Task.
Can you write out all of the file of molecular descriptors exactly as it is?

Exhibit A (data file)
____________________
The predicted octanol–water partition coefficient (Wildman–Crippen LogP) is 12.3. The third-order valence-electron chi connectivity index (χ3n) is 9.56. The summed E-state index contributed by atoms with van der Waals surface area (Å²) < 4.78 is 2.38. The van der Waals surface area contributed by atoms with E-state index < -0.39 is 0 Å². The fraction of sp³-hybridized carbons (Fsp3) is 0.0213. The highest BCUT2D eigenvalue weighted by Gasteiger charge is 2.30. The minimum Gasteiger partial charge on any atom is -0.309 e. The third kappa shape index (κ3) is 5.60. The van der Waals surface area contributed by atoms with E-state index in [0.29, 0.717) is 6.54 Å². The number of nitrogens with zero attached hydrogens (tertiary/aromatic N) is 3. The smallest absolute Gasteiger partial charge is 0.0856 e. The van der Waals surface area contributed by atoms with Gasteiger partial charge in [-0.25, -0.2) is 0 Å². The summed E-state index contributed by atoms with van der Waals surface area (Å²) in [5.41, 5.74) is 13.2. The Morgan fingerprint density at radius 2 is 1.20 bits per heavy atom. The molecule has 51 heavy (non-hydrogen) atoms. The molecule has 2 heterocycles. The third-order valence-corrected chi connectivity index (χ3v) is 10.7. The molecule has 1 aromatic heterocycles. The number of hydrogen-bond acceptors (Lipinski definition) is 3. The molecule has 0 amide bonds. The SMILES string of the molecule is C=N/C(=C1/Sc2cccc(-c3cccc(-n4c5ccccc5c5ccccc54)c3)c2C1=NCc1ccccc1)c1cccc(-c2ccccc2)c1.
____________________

The predicted octanol–water partition coefficient (Wildman–Crippen LogP) is 12.3. The third-order valence-electron chi connectivity index (χ3n) is 9.56. The summed E-state index contributed by atoms with van der Waals surface area (Å²) < 4.78 is 2.38. The van der Waals surface area contributed by atoms with E-state index < -0.39 is 0 Å². The fraction of sp³-hybridized carbons (Fsp3) is 0.0213. The highest BCUT2D eigenvalue weighted by Gasteiger charge is 2.30. The minimum Gasteiger partial charge on any atom is -0.309 e. The third kappa shape index (κ3) is 5.60. The van der Waals surface area contributed by atoms with E-state index in [0.29, 0.717) is 6.54 Å². The number of nitrogens with zero attached hydrogens (tertiary/aromatic N) is 3. The smallest absolute Gasteiger partial charge is 0.0856 e. The van der Waals surface area contributed by atoms with Gasteiger partial charge in [-0.25, -0.2) is 0 Å². The summed E-state index contributed by atoms with van der Waals surface area (Å²) in [5.41, 5.74) is 13.2. The Morgan fingerprint density at radius 2 is 1.20 bits per heavy atom. The molecule has 51 heavy (non-hydrogen) atoms. The molecule has 2 heterocycles. The third-order valence-corrected chi connectivity index (χ3v) is 10.7. The molecule has 1 aromatic heterocycles. The number of hydrogen-bond acceptors (Lipinski definition) is 3. The molecule has 0 amide bonds. The SMILES string of the molecule is C=N/C(=C1/Sc2cccc(-c3cccc(-n4c5ccccc5c5ccccc54)c3)c2C1=NCc1ccccc1)c1cccc(-c2ccccc2)c1.